Being diagnosed with gestational diabetes means that you will need to adapt the diet you follow in order to reduce the amount of sugar (glucose) you eat or drink, to keep your blood sugar levels lowered. Unfortunately this is not as simple as cutting out sugary or sweet things. Carbohydrates turn into sugar in the bloodstream and so it is the carbohydrates that also need reducing and changing too. But we can help you lots with some great dietary advice, so please don't worry.
You will need to test your blood sugar levels at home, at certain times each day and record the results.
You may be asked to attend hospital for more clinic appointments and additional growth scans as monitoring both you and your baby with gestational diabetes is important. This may feel like your pregnancy has become more medicalised, but many teams are happy to discuss things over the telephone and depending on how well your blood sugar levels are managed, you may not need to attend many additional appointments.
If you have any problems or concerns over attending hospital appointments then you should discuss these with your team. Communication is key.
If you feel that your diagnosis is wrong then it is best to discuss this with your healthcare professionals. Many ladies who pass the GTT with borderline test results may not see an impact until further into their pregnancy, when insulin resistance worsens.
What does it mean for your baby?
If you are diagnosed with gestational diabetes this is good for your baby as it means that your blood sugar levels are monitored and the growth of your baby will be checked more often than what is routinely offered in pregnancy.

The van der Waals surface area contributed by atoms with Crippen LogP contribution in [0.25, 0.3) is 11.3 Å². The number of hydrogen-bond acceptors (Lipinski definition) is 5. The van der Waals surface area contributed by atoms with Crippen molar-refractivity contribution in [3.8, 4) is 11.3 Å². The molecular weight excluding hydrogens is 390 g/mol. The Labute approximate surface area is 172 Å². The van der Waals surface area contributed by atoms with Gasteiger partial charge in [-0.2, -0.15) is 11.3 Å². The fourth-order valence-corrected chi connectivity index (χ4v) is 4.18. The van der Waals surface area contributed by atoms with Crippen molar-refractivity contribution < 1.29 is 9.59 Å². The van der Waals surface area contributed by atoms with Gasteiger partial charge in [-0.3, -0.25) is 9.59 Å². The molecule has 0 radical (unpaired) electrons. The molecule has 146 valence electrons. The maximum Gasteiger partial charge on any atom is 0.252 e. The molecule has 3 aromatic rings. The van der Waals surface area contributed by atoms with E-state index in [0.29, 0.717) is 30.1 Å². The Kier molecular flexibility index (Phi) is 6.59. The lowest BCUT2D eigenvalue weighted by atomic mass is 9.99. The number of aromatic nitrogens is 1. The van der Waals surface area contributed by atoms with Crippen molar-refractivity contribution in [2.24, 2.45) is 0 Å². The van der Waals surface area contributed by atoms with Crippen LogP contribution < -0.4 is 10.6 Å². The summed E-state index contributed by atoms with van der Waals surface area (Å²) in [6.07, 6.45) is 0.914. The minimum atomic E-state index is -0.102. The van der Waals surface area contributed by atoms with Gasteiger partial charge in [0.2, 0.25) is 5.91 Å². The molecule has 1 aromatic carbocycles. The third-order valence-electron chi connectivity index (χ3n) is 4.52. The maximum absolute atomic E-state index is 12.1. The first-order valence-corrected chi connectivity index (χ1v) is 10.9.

Good control of blood sugar levels means that any risks and complications associated with gestational diabetes are significantly reduced.
If gestational diabetes is not diagnosed or blood sugar levels are not well controlled the baby will be exposed to excessive amounts of glucose from the mother's bloodstream which may lead to complications.
Nobody wants to be diagnosed with a condition like gestational diabetes, but having it diagnosed and monitored is much better for your baby than the consequence of having it, not knowing and not being diagnosed.
Does gestational diabetes mean I'm going to have a big baby?
As soon as you learn about gestational diabetes, you will see that the first thing that comes up is that excess glucose in the mothers bloodstream passes through to the baby causing the baby to grow big for gestational age.
Whilst this is true, if gestational diabetes is diagnosed, blood sugar levels monitored, dietary changes made and medication or insulin taken if needed, the glucose passing through the baby is decreased and keeps the baby's growth within the normal centiles.
Therefore the majority of ladies do not have 'big' babies and those that have had previous 'big' babies, often have much smaller ones following a diagnosed gestational diabetes pregnancy.
Don't stop eating, but make dietary changes today
This can actually have a detrimental effect on blood sugar levels. If a meal or snack is missed then blood sugar levels can drop low and when this happens the liver dumps glucose into the bloodstream to give energy and keep us going.
There's no need to wait until you see your hospital or dietitian, you can make changes today with our dietary advice, which will be hugely beneficial.